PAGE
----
Eminent Baha'is in the Time of Baha'u'llah
The story of Bahá'u'lláh's followers in Iran
The final work of the distinguished historian and Hand of the Cause Hasan Balyuzi.
This volume describes the effect of Bahá'u'lláh's Revelation upon eighteen of the most noted disciples in Iran. They arose from varied backgrounds to reach heights of distinction and self-sacrifice. 'Nothing daunted them,' the author writes, 'no blow ever swerved them from their straight path . . . Serving the Faith of Bahá'u'lláh was the only goal they knew.'
These are the stories of apostles, martyrs, poets, and noblemen. Among their number are Samandar, both successful merchant and dedicated disciple; Na'im, a poet of the first rank; the grandson of a Shah of Iran; 'the gourmet who was a saint'; the renowned Mírzá Haydar-'Alí; and the extraordinary story of the secret allegiance to Bahá'u'lláh of the leading Shí'í clergyman of his day.
Of particular interest and value are the hundred photographs, the majority of which are eminent Bahá'ís and leading Iranian figures of the time.
The book concludes with several chapters about the homeland of Bahá'u'lláh, His ancestors, and certain remarkable prophecies of His coming.
Mr Balyuzi had intended to add further chapters to this volume, but he did not live to complete them. The unfinished sections have been filled out by Dr Moojan Momen, his trusted research assistant.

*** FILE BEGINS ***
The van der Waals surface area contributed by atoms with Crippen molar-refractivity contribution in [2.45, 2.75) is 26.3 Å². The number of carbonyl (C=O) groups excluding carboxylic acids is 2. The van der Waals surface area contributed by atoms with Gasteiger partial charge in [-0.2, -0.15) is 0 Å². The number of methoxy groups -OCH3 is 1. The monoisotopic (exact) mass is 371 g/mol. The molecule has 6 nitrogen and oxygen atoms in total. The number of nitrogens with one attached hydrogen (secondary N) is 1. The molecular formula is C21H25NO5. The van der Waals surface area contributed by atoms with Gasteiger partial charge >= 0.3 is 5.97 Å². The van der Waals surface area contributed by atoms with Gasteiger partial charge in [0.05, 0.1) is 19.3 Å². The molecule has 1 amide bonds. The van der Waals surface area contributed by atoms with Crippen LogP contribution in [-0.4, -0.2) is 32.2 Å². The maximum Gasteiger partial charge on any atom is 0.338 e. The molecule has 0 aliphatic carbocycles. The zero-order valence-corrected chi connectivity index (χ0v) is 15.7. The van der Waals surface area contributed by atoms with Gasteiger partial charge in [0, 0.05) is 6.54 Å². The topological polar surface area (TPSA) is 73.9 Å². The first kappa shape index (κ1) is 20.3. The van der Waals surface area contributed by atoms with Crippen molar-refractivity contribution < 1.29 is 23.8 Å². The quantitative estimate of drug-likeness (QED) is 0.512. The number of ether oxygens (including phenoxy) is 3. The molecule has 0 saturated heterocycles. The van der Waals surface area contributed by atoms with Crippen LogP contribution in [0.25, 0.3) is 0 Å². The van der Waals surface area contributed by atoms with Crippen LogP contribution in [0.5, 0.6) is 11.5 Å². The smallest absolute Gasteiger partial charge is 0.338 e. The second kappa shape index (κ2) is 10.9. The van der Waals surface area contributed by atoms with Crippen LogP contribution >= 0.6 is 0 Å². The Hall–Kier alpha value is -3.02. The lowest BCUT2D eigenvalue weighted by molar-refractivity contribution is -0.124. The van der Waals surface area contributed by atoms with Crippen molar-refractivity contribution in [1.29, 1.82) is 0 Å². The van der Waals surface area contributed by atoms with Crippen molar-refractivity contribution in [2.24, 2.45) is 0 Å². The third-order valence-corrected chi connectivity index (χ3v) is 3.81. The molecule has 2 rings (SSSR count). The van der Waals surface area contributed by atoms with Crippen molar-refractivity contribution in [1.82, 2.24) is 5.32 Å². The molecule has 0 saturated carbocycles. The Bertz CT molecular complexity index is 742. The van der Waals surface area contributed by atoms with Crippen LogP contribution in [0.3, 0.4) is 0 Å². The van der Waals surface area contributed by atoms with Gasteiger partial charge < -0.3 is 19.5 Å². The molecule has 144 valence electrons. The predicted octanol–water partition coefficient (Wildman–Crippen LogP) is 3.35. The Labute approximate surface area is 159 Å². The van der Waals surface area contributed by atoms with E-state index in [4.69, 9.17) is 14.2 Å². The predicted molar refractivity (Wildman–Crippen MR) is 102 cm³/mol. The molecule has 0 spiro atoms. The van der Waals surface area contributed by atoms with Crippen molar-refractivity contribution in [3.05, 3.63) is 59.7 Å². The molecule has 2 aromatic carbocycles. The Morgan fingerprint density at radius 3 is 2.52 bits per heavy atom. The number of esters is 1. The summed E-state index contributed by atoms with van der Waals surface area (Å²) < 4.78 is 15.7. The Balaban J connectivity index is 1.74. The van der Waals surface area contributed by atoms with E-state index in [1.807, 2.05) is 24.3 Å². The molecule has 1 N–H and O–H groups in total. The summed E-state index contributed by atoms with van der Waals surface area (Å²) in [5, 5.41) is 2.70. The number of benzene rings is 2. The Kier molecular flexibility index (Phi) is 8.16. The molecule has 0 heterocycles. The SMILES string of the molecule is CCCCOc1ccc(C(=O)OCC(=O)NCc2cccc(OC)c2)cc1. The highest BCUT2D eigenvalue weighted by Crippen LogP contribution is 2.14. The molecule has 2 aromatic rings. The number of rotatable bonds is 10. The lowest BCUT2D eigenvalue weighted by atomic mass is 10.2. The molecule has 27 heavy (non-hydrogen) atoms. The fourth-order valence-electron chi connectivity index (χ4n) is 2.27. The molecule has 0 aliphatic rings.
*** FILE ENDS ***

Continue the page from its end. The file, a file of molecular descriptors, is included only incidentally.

Author: Hasan Balyuzi.
Format: Hardcover book, 400 pages including 100 illustrations and maps, 16 x 23 cm.
Publisher: George Ronald Publisher, 1985.
About Hasan Balyuzi
H. M. Balyuzi graduated from the American University of Beirut and later took his M.Sc. (Econ.) at London. At the outbreak of war in 1939, he joined the Persian service of the BBC. For many years hw was the chairman of the National Spiritual Assembly of the Bahá'ís of the British Isles, and was appointed a Hand of the Cause in 1957. Mr Balyuzi passed away in London in 1980.
Balyuzi, loved and honoured throughout the Bahá'í world for his invaluable books on the three Central Figures of the Bahá'í Faith, was mourned on his passing by the Universal House of Justice as one of 'the most powerful defenders, most resourceful historians' of the Faith. He was related to the Báb, but his belief was of conviction and not inheritance. It was his meeting at the age of seventeen with the Guardian, Shoghi Effendi, that stirred him to accept nearly five decades of unceasing labour in administrative, teaching and scholarly fields for the advancement of the Cause. In 1957 he was elevated to the rank of Hand of the Cause of God. The last fifteen years his life were wholly devoted to the writing of the eight books by which he will always be remembered.